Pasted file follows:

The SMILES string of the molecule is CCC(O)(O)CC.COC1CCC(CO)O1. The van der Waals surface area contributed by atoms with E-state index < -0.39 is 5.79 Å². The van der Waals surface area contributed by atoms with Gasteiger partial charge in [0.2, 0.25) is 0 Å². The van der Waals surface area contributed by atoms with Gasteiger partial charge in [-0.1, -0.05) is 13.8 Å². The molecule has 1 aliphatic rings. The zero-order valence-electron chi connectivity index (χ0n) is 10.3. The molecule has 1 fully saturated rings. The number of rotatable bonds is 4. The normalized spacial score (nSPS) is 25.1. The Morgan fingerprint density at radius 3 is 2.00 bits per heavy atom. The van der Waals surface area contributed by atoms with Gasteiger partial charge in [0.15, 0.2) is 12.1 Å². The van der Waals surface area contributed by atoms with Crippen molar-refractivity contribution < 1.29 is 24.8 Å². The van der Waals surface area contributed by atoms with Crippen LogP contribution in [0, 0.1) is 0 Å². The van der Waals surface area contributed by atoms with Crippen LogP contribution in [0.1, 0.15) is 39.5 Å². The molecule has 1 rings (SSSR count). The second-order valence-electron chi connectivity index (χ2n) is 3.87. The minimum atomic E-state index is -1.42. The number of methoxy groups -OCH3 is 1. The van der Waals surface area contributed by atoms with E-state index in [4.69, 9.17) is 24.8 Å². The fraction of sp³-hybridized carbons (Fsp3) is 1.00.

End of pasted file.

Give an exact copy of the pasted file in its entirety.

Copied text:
The SMILES string of the molecule is CCC(O)(O)CC.COC1CCC(CO)O1. The van der Waals surface area contributed by atoms with E-state index < -0.39 is 5.79 Å². The van der Waals surface area contributed by atoms with Gasteiger partial charge in [0.2, 0.25) is 0 Å². The van der Waals surface area contributed by atoms with Gasteiger partial charge in [-0.1, -0.05) is 13.8 Å². The molecule has 1 aliphatic rings. The zero-order valence-electron chi connectivity index (χ0n) is 10.3. The molecule has 1 fully saturated rings. The number of rotatable bonds is 4. The normalized spacial score (nSPS) is 25.1. The Morgan fingerprint density at radius 3 is 2.00 bits per heavy atom. The van der Waals surface area contributed by atoms with Gasteiger partial charge in [0.15, 0.2) is 12.1 Å². The van der Waals surface area contributed by atoms with Crippen molar-refractivity contribution < 1.29 is 24.8 Å². The van der Waals surface area contributed by atoms with Crippen LogP contribution in [0, 0.1) is 0 Å². The van der Waals surface area contributed by atoms with Crippen LogP contribution in [0.1, 0.15) is 39.5 Å². The molecule has 1 rings (SSSR count). The second-order valence-electron chi connectivity index (χ2n) is 3.87. The minimum atomic E-state index is -1.42. The number of methoxy groups -OCH3 is 1. The van der Waals surface area contributed by atoms with E-state index in [4.69, 9.17) is 24.8 Å². The fraction of sp³-hybridized carbons (Fsp3) is 1.00.